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March 13th marks one year anniversary of police killing of Breonna Taylor

Saturday (March 13) will mark the one-year anniversary of the killing by police of 26 year-old Breonna Taylor, one of a string of killings of African Americans that fueled mass protest demonstrations across the United States in 2020.

Taylor’s was shot by police when they forced their way into her apartment during a botched narcotics raid in Louisville, Kentucky, shortly after midnight using a so-called ‘no-knock’ arrest warrant that did not require them to announce themselves.

A grand jury decision not to charge any of the officers with killing of Breonna Taylor, a 26-year-old emergency medical technician, sparked angry protests.

Only one of the officers, Brett Hankison, was indicted, on charges of endangering Taylor’s neighbors with several stray bullets he fired into an adjacent apartment, a charge with a maximum sentence of up to five years.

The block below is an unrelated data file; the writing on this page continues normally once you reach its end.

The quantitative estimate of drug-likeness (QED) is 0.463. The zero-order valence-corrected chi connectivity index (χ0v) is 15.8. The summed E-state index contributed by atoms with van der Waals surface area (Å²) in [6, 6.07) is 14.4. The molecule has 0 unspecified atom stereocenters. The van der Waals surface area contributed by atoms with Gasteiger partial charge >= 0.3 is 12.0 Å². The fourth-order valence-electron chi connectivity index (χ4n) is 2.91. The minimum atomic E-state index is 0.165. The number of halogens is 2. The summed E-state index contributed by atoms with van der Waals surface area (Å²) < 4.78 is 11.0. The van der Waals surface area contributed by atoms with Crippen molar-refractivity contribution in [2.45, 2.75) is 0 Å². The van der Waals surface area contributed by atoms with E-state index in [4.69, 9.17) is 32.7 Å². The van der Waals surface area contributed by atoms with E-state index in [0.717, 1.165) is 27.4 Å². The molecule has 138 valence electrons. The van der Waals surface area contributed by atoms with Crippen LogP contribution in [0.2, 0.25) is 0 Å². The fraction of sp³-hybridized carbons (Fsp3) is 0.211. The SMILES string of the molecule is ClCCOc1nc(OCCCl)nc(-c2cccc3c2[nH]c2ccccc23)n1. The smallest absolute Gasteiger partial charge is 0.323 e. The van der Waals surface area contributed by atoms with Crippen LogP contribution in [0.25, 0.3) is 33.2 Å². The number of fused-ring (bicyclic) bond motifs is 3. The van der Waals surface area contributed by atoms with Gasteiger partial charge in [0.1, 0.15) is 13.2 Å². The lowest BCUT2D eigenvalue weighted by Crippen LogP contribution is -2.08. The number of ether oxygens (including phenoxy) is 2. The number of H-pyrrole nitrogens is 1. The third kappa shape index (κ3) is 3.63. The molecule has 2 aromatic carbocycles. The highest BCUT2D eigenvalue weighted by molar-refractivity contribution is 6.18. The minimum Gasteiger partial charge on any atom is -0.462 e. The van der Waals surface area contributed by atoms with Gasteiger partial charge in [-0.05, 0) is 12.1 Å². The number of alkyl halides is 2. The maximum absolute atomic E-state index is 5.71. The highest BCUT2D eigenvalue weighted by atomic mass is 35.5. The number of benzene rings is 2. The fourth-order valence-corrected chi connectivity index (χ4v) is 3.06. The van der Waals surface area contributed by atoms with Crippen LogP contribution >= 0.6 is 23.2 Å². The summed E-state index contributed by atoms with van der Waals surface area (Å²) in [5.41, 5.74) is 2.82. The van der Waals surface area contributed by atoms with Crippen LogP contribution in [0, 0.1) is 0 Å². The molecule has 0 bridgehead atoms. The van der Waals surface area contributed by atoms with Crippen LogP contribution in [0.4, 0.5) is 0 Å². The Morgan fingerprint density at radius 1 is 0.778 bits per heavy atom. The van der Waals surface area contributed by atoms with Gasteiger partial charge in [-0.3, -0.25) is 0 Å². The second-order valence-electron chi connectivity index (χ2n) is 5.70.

All three officers involved in the raid were ultimately terminated.

Taylor’s boyfriend, who was with her when police burst into the home, fired once at what he said he believed were intruders. Three police officers responded with 32 shots, six of which struck Taylor, killing her.

The city of Louisville paid $12 million here to Taylor’s family and agreed to police department reforms to settle a wrongful death suit.

The grand jury decision, announced by Kentucky Attorney General Daniel Cameron, was denounced by civil rights advocates as the latest miscarriage of justice in a U.S. law enforcement system corrupted by racial inequity.

Cameron said there was “no conclusive” evidence that any of the 10 shots fired by former Detective Hankison, ever struck Taylor.

Taylor’s slaying initially drew little national attention. But it was thrust into prominence after George Floyd, a Black man arrested for a non-violent offense in Minneapolis, died under the knee of a white police officer on May 25, igniting a summer of protests against racial injustice and excessive police force.

Breonna Taylor’s case attracted the support of celebrities like Japanese tennis star, Naomi Osaka, and Los Angeles Lakers star LeBron James.

The Taylor case is part of an ongoing investigation by the U.S. Department of Justice.

(Production: Ashraf Fahim)


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